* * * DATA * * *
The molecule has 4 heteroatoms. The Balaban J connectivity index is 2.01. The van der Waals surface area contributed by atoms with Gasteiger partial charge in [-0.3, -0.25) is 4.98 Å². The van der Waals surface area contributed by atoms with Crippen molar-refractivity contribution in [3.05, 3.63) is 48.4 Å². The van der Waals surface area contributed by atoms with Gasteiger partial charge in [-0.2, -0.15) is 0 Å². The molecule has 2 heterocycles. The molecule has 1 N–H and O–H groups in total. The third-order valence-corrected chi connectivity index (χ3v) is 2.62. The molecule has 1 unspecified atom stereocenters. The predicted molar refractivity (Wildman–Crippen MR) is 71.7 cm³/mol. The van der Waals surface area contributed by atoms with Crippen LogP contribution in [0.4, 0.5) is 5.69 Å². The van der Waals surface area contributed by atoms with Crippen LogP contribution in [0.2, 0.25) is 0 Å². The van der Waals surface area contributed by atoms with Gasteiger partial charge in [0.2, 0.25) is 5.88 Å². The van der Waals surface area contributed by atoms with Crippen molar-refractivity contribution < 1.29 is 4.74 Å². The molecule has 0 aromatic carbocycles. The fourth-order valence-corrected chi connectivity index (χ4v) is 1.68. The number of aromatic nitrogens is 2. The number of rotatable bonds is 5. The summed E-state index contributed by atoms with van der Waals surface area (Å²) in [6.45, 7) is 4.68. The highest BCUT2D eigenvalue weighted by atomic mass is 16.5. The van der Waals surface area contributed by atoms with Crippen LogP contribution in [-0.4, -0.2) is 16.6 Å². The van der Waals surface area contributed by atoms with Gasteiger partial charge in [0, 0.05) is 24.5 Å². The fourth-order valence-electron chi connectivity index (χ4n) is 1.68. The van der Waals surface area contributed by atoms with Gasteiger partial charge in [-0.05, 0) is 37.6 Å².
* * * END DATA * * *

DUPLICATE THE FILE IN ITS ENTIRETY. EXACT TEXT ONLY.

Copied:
The molecule has 4 heteroatoms. The Balaban J connectivity index is 2.01. The van der Waals surface area contributed by atoms with Gasteiger partial charge in [-0.3, -0.25) is 4.98 Å². The van der Waals surface area contributed by atoms with Crippen molar-refractivity contribution in [3.05, 3.63) is 48.4 Å². The van der Waals surface area contributed by atoms with Gasteiger partial charge in [-0.2, -0.15) is 0 Å². The molecule has 2 heterocycles. The molecule has 1 N–H and O–H groups in total. The third-order valence-corrected chi connectivity index (χ3v) is 2.62. The molecule has 1 unspecified atom stereocenters. The predicted molar refractivity (Wildman–Crippen MR) is 71.7 cm³/mol. The van der Waals surface area contributed by atoms with Crippen LogP contribution in [0.4, 0.5) is 5.69 Å². The van der Waals surface area contributed by atoms with Crippen LogP contribution in [0.2, 0.25) is 0 Å². The van der Waals surface area contributed by atoms with Gasteiger partial charge in [0.2, 0.25) is 5.88 Å². The van der Waals surface area contributed by atoms with Crippen molar-refractivity contribution < 1.29 is 4.74 Å². The molecule has 0 aromatic carbocycles. The fourth-order valence-corrected chi connectivity index (χ4v) is 1.68. The number of aromatic nitrogens is 2. The number of rotatable bonds is 5. The summed E-state index contributed by atoms with van der Waals surface area (Å²) in [6.45, 7) is 4.68. The highest BCUT2D eigenvalue weighted by atomic mass is 16.5. The van der Waals surface area contributed by atoms with Crippen LogP contribution in [-0.4, -0.2) is 16.6 Å². The van der Waals surface area contributed by atoms with Gasteiger partial charge in [0, 0.05) is 24.5 Å². The fourth-order valence-electron chi connectivity index (χ4n) is 1.68. The van der Waals surface area contributed by atoms with Gasteiger partial charge in [-0.05, 0) is 37.6 Å².